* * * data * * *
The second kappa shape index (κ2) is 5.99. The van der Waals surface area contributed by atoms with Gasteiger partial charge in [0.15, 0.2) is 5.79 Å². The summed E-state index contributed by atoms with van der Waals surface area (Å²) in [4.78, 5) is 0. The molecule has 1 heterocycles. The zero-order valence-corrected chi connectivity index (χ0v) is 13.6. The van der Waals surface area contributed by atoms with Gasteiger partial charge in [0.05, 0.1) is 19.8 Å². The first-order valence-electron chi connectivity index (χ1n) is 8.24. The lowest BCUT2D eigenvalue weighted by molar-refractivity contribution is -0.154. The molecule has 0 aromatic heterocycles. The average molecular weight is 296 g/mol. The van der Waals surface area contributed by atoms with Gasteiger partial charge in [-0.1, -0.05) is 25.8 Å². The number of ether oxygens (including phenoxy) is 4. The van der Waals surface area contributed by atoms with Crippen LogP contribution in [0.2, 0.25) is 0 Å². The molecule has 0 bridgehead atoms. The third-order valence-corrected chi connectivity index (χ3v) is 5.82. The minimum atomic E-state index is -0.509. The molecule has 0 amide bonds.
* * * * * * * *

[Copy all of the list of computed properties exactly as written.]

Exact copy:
The second kappa shape index (κ2) is 5.99. The van der Waals surface area contributed by atoms with Gasteiger partial charge in [0.15, 0.2) is 5.79 Å². The summed E-state index contributed by atoms with van der Waals surface area (Å²) in [4.78, 5) is 0. The molecule has 1 heterocycles. The zero-order valence-corrected chi connectivity index (χ0v) is 13.6. The van der Waals surface area contributed by atoms with Gasteiger partial charge in [0.05, 0.1) is 19.8 Å². The first-order valence-electron chi connectivity index (χ1n) is 8.24. The lowest BCUT2D eigenvalue weighted by molar-refractivity contribution is -0.154. The molecule has 0 aromatic heterocycles. The average molecular weight is 296 g/mol. The van der Waals surface area contributed by atoms with Gasteiger partial charge in [-0.1, -0.05) is 25.8 Å². The number of ether oxygens (including phenoxy) is 4. The van der Waals surface area contributed by atoms with Crippen LogP contribution in [0.2, 0.25) is 0 Å². The molecule has 0 bridgehead atoms. The third-order valence-corrected chi connectivity index (χ3v) is 5.82. The minimum atomic E-state index is -0.509. The molecule has 0 amide bonds.